Jack Wills: For those that don’t know, what is Doisy & Dam, and what do you do there?
Ed Smith: Firstly, HEY! Thanks for having me; I’m getting hits of nostalgia from working on the JW marketing team. Doisy & Dam is a London-based chocolate company; we make all sorts of different chocolatey treats with a big focus on our choc-bars. We put superfoods in everything we make for better nutritional profiles, textures and flavours. I am one of the co-founders alongside Rich, my partner in crime, and I handle the sales, marketing and brand aspects of the business.
JW: When did you start working at Jack and what were your roles here?
ES: I did an internship with the UK marketing team in 2009. I was at uni in the US and was recommended JW by a previous employer as a great business with an entrepreneurial spirit, so I applied for an internship and worked on the summer events calendar in the UK. After I graduated I was itching to get back into the team and the timing coincided perfectly with the expansion of JW into the US – so I moved from Philadelphia to Boston into a dinky little start-up office in 2010/11. I started as a Marketing Manager but I don’t think the role really meant anything more than being part of the awesome group of people getting-marketing-shit-done.
JW: What is the one memory of Jack that you look back on most fondly?
ES: I look back on the whole thing pretty fondly; it was the best first job I could have hoped for. I was certain that I didn’t want to go into a suit and tie job, and pretty sure that I wanted to start my own business, so it seemed like the perfect environment for me. The thing that really made it special was the group of people I was with, Americans and Brits alike; it was such an awesome collection of people. The sun, beaches and Land Rovers didn’t hurt either…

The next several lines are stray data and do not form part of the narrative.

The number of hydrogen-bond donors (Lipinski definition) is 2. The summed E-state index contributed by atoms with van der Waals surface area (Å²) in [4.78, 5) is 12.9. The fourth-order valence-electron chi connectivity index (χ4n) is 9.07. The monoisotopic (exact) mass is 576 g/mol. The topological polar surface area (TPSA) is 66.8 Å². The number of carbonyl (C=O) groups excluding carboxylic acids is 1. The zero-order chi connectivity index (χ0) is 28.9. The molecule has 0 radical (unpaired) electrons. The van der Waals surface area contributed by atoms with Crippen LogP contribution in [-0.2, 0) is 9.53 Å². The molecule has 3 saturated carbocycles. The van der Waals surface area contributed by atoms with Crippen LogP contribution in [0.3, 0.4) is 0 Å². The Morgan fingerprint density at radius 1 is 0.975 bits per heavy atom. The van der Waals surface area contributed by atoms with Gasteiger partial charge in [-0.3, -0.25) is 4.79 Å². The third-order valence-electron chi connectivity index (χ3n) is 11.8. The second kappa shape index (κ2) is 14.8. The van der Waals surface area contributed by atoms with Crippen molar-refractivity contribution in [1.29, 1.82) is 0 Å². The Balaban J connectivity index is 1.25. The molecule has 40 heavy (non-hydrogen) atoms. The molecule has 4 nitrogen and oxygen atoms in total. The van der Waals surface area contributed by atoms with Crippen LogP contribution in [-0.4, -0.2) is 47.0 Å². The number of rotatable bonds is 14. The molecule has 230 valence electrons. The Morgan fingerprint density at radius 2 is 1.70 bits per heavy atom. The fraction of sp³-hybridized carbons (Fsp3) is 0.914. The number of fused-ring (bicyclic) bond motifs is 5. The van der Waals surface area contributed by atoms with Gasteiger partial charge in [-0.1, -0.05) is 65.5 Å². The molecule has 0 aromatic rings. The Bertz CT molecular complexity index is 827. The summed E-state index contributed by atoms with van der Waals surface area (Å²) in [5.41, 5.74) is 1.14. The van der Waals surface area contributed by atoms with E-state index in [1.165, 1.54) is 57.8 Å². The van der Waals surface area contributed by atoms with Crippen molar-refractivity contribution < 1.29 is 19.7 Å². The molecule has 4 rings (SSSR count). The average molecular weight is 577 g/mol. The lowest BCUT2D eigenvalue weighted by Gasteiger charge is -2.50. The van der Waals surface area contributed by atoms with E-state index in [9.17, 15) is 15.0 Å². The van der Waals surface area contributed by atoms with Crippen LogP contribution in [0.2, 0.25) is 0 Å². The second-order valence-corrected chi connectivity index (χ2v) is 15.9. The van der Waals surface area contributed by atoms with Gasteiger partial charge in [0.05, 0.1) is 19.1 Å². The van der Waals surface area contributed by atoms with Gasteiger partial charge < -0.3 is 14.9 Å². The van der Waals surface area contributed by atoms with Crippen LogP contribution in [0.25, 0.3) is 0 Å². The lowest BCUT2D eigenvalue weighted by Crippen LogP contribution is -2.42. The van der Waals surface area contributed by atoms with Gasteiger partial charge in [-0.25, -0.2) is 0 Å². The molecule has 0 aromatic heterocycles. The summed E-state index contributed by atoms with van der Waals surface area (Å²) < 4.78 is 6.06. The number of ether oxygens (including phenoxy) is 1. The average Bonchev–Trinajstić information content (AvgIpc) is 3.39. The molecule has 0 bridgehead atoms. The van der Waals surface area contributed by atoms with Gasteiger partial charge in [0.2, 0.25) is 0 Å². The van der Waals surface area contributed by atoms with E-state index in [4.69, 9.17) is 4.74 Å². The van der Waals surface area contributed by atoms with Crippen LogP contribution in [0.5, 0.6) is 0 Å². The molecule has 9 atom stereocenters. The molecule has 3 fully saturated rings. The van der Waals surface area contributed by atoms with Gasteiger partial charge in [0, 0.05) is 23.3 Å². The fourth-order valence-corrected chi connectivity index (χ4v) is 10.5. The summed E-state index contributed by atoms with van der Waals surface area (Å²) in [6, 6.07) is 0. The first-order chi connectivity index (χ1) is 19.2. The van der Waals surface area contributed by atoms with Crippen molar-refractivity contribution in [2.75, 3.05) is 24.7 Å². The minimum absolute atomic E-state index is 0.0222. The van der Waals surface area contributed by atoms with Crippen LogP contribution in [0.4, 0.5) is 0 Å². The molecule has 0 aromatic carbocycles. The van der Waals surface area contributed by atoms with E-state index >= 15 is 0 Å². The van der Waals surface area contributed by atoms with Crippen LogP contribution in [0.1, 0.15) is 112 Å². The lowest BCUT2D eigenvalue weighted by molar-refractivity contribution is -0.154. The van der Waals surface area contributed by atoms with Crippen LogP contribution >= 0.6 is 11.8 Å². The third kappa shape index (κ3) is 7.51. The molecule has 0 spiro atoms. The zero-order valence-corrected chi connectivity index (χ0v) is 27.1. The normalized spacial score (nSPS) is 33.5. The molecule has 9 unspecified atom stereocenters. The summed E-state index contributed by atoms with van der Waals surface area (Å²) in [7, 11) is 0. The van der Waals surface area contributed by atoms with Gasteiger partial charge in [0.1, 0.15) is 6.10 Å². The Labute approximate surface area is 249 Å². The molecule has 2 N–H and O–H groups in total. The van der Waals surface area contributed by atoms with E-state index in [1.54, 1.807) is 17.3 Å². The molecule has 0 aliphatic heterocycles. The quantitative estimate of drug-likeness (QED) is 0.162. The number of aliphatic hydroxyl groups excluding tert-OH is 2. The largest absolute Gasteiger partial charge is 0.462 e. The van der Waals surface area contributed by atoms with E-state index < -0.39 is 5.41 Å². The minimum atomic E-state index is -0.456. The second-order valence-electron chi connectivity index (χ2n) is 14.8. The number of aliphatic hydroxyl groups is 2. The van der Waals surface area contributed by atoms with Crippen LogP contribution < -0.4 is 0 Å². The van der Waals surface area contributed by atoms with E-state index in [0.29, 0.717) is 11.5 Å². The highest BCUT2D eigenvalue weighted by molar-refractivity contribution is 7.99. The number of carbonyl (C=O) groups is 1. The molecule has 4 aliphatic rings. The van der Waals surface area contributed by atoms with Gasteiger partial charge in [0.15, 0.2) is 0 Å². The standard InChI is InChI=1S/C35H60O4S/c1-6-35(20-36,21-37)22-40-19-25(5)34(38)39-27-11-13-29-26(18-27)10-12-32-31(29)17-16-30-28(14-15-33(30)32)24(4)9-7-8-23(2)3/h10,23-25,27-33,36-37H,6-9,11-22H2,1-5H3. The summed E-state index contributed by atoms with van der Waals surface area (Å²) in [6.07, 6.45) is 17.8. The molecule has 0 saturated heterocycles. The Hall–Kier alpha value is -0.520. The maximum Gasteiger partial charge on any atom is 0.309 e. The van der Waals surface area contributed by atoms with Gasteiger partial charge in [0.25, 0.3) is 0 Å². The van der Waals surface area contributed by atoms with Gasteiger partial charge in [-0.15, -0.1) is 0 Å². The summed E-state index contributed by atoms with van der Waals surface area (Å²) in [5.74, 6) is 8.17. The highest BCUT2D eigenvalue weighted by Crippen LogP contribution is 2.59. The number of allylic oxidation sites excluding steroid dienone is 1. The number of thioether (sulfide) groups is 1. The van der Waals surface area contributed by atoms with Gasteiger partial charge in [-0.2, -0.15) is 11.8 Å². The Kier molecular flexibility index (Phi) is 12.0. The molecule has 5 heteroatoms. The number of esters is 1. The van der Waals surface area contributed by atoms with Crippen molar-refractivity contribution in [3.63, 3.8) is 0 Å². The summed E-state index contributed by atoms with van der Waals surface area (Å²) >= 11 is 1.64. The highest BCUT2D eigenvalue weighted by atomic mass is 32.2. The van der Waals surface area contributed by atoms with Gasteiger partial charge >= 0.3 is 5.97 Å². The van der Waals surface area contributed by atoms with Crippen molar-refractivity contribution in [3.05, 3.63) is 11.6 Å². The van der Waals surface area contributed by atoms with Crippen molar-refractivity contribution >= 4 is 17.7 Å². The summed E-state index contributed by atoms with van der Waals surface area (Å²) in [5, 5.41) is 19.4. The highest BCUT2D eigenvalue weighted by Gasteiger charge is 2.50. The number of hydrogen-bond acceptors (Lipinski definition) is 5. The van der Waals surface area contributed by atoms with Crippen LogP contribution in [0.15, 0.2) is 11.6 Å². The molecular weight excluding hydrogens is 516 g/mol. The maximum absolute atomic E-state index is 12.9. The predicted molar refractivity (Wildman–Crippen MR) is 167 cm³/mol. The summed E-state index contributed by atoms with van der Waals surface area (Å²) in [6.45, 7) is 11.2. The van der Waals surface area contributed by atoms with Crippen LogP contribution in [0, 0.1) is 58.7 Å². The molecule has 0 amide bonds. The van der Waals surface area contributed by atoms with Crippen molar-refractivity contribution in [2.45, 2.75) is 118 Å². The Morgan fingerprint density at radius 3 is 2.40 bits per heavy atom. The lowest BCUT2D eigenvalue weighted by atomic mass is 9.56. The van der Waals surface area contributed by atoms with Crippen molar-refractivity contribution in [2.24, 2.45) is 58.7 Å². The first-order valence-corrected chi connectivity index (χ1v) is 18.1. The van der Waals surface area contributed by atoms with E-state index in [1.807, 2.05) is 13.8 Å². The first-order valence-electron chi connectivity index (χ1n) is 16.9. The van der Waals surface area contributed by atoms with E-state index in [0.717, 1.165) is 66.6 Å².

JW: How did your experiences at Jack help you to launch D&D?
ES: We had really limited budgets and high expectations in the first couple of years at JW and we were trying to establish a new brand rather than grow an existing brand, like in the UK. It meant we had to be really creative, work as generalists, get things for free and amplify our message cheaply – all key elements in the toolkit for establishing a very young brand.
JW: What gave you the inspiration to go it alone?
ES: It’s always been a goal of mine to start a business, and JW gave me some of the tools I needed to feel more confident about it. It’s also incredibly helpful to have someone to take the plunge with because you can egg each other on into thinking it’s a good idea. The JW team was also really supportive of my plan; it wasn’t like I had to hide what I was doing. GO TEAM.
JW: What has been the key to your successes?
ES: I think it’s a little early to be talking about successes… But in terms of what’s enabled Rich and I to get the business to this point – the key has been taking advice from as broad a group of people as possible, churning it over and coming out with what you think is a balanced approach. I had and have no idea what I’m doing at any one point, so a combo of seasoned advice and gut feeling is probably not a bad tactic for overcoming challenges.
JW: What does being ‘entrepreneurial’ mean to you?
ES: I think it means a few things. Enjoying creating things and overcoming challenges. Being an effective generalist. Being willing to learn constantly. Not freaking out when bad stuff happens, or at least concealing it well…
JW: What would your advice be to people looking to start up their own business?
ES: Get as much advice as possible, as early as possible and keep the people whose advice is most valuable close to you.
JW: What does the future hold for D&D?
ES: We want to bring a new level of quality and innovation to the UK chocolate market – that means better chocolate with more interesting flavours in more innovative formats. Expect some big launches early this year, followed (hopefully!) by some more at the end of the year. Thanks so much for the chat, team Jack!